Three tips for establishing a presence in SwitzerlandSamantha Alexandre
When entering a new market, there are many details to consider. The key is to find the right balance between core processes that can stay the same across regions – then adjust specific rules to accommodate local needs. Fluent Commerce and Emakina in Switzerland have partnered to create a Global Retail Guide for retailers and brands looking to establish themselves in Switzerland. Here are their three main tips.
Start with a bit of research
First, beware of restrictions! In Switzerland, certain goods and products are prohibited or restricted. You can review the complete list of bans and restrictions here.
Secondly, go where consumers are looking. Swiss consumers prefer to purchase directly on the brand or retailer’s website. They expect to access it in their local language: make sure it is available in German, French, Italian, and English.
When it comes to marketplaces, popular ones include:
- Digitec (electronic appliances);
- Zur Rose (health and cosmetics);
- Dein Deal.
Predict right on the money
Consider the way Swiss usually pay and adapt your processes. Bank transfers remain a prevalent method of payment, with 56% of all e-commerce payments. Then, they typically pay from credit cards (Mastercard, Visa, and AMEX), PayPal, Apple Wallet, and Klarna. Other popular payment methods also include Sofort, RatePay, Twint and Google Pay.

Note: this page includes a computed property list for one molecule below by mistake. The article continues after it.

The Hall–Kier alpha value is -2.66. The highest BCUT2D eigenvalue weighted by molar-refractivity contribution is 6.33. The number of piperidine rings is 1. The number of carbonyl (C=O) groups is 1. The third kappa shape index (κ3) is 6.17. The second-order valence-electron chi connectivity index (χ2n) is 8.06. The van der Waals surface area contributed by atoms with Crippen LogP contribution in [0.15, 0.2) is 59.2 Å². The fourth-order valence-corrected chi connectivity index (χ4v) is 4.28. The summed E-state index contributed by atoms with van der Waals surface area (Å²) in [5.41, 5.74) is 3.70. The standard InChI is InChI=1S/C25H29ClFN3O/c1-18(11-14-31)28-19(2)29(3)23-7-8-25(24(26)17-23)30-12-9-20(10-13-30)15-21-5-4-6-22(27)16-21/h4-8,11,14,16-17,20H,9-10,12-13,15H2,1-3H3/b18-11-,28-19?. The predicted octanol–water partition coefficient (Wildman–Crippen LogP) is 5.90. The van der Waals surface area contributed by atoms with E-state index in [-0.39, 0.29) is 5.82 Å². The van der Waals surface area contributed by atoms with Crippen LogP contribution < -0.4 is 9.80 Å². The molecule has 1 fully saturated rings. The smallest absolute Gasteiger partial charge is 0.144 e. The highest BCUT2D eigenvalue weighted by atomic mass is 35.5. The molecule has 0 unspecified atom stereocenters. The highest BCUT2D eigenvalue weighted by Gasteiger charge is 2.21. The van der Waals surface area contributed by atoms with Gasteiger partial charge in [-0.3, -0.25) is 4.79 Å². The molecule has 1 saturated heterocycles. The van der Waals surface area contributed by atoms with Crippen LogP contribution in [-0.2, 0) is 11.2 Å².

About local tax rates, the standard tax rate in Switzerland is 7.7%. There is a reduced rate of 2.5% for certain goods, including food, books, newspapers, medicines, and other consumer goods. However, services in the education, culture, and healthcare industries are exempt from the local sales tax.
Adapt to the Swiss delivery way
Locally, the two preferred carriers are Swiss Post and DHL. Goods can be delivered via home delivery, click and collect, lockers (My Post 24) or third-party pickup locations (Pick-Post). Be mindful that Swiss consumers expect quick delivery times.
It’s important to know that Swiss customs calculate duties by weight and not the product’s value, which means that sellers should consider light-weight packaging.
And like many around the globe, Swiss consumers expect an easy return process. That’s why you should consider:
- including a return shipping label in the package;
- that consumers expect to generate and print a return shipping label online;
- that consumers expect to return their online orders in-store.
We leave you with the best advice of Thierry Willer, Emakina.CH’s Managing Director:
“Switzerland is unique in that it is an island in the middle of Europe. If a seller can nimbly wade their way through Switzerland’s complex rules and regulations surrounding customs, the reward will be an attractive market of consumers looking to buy from international companies.”